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 Posted: Tue Jan 23rd, 2007 02:39 pm
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ole
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Recently bought a short stack of really cheap "on sale" books. This is one of them. By Geoffrey Perrett, it concentrates on Lincoln and his boo-boos and brilliance as the war developed and ground on. For that coverage, and that alone, this book doesn't hit the garage sale or the AmVets box.

Perrett has an annoying habit of using highly descriptive but obscure adjectives requiring a dictionary close by. For example, try "syncretic." True, one can ignore the word without losing the meaning, but the flaunting of vocabulary is distracting,  annoying and, if you habitually look up new words, removing the book from the easy-read category.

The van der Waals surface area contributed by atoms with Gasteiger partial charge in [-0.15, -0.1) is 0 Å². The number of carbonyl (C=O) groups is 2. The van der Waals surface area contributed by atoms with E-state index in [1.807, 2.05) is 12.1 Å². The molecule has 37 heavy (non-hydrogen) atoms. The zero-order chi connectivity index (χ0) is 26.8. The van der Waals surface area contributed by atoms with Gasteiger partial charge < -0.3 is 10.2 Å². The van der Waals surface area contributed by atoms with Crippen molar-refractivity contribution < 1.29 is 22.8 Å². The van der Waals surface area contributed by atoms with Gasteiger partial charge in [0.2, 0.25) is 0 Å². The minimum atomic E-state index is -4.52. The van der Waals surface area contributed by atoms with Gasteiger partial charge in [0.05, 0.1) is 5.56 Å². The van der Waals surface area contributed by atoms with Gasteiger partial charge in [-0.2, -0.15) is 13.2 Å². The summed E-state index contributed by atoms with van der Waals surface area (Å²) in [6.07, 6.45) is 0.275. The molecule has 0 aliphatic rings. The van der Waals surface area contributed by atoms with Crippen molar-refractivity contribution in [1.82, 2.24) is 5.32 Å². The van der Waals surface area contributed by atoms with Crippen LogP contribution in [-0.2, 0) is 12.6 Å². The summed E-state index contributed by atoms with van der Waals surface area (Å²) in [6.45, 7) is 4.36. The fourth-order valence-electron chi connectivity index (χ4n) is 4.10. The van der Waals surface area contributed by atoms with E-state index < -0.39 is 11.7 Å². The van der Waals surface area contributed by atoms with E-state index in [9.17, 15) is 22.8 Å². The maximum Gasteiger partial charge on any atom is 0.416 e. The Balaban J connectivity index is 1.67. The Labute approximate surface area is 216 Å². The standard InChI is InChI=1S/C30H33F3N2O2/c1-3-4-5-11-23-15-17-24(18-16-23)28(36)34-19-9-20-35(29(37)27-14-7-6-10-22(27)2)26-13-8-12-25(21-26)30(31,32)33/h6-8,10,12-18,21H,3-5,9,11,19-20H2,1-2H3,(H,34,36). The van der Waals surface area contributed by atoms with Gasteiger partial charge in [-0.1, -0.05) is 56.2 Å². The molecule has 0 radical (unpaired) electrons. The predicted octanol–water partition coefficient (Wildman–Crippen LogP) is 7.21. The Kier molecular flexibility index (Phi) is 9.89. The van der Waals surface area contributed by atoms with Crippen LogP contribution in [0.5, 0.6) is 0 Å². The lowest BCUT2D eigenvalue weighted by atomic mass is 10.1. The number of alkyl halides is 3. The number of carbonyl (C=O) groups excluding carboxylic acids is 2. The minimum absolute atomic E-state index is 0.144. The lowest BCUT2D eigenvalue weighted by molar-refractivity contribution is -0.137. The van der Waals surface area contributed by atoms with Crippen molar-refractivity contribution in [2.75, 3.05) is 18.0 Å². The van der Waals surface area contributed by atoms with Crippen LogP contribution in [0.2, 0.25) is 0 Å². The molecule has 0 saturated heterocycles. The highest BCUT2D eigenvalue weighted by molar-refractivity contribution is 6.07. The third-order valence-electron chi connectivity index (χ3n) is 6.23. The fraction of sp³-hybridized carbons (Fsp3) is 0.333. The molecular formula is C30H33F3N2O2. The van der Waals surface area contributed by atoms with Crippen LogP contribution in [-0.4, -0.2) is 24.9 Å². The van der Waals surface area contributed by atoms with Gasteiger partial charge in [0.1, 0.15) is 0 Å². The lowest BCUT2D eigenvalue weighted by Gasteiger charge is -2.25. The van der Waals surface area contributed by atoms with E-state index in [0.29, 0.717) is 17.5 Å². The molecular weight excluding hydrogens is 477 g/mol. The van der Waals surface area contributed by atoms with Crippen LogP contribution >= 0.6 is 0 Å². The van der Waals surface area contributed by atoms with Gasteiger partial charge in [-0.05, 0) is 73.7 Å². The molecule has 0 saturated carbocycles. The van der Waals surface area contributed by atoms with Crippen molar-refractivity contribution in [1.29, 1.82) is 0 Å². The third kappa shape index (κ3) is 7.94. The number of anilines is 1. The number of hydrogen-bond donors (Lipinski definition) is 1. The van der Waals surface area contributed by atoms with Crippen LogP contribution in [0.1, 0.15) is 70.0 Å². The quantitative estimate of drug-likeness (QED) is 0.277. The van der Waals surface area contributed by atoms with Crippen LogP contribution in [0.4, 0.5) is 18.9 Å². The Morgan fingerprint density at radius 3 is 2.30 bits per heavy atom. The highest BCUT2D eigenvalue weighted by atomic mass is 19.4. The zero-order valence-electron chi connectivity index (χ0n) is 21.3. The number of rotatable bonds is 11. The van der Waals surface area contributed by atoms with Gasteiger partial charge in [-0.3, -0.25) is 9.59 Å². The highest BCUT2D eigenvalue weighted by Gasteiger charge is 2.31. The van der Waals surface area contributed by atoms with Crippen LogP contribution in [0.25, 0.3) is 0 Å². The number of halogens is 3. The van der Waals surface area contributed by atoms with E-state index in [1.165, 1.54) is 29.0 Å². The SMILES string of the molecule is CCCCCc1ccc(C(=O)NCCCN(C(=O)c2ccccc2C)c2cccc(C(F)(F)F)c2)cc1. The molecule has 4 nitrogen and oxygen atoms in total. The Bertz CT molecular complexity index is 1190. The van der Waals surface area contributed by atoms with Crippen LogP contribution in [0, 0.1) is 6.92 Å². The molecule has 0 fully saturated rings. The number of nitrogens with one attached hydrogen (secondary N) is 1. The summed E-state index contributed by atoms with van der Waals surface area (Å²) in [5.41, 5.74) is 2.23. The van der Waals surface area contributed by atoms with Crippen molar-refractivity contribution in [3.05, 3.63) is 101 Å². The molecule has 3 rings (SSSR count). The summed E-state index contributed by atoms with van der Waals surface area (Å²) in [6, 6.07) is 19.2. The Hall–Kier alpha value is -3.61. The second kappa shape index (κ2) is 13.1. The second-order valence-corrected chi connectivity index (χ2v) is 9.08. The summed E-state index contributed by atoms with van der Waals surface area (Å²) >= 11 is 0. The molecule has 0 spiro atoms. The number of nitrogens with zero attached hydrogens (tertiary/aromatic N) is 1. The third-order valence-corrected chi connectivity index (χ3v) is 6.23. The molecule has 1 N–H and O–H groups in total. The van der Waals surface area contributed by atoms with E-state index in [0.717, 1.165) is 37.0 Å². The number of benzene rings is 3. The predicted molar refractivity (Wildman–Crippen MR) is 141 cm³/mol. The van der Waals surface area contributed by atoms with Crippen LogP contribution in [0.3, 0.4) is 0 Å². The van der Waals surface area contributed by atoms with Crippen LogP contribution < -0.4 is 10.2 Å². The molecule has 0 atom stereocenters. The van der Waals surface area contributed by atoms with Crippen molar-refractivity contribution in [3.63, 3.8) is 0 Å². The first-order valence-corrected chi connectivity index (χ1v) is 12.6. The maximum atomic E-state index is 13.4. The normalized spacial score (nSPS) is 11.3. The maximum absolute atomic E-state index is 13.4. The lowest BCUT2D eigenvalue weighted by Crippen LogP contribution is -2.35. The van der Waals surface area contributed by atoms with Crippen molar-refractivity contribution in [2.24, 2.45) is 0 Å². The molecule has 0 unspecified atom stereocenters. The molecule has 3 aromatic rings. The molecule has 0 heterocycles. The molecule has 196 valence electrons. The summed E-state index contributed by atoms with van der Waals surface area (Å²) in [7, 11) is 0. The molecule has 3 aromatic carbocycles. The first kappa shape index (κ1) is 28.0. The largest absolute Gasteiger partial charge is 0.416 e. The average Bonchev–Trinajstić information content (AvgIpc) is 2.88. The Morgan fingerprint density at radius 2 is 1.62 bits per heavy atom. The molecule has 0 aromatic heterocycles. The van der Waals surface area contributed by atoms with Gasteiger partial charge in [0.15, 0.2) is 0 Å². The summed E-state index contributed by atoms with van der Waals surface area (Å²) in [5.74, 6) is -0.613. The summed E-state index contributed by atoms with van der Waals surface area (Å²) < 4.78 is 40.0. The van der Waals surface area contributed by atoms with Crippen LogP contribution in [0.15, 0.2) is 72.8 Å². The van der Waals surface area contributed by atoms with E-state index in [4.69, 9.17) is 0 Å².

When Perrett tells of what is going on in the field (background for Lincoln's recorded thoughts and actions), he is generally, factually unreliable. He has the secesh siezing the federal arsenal in St. Louis, Buford armed with Sharps carbines, Sherman facing Hood at Kennesaw Mountain,  Grant siezing Chattanooga from Bragg. Again, this is back history and doesn't substantively detract from his study of Lincoln, his war presidency, adapatation of thought, back room struggles, and such -- which quite often provided insight and situations of which I was previously unaware. So there was for me some value in the book.

There are quite likely better single-source studies of Lincoln as commander-in-chief, but this one does provide an interesting look at the man.

Ole

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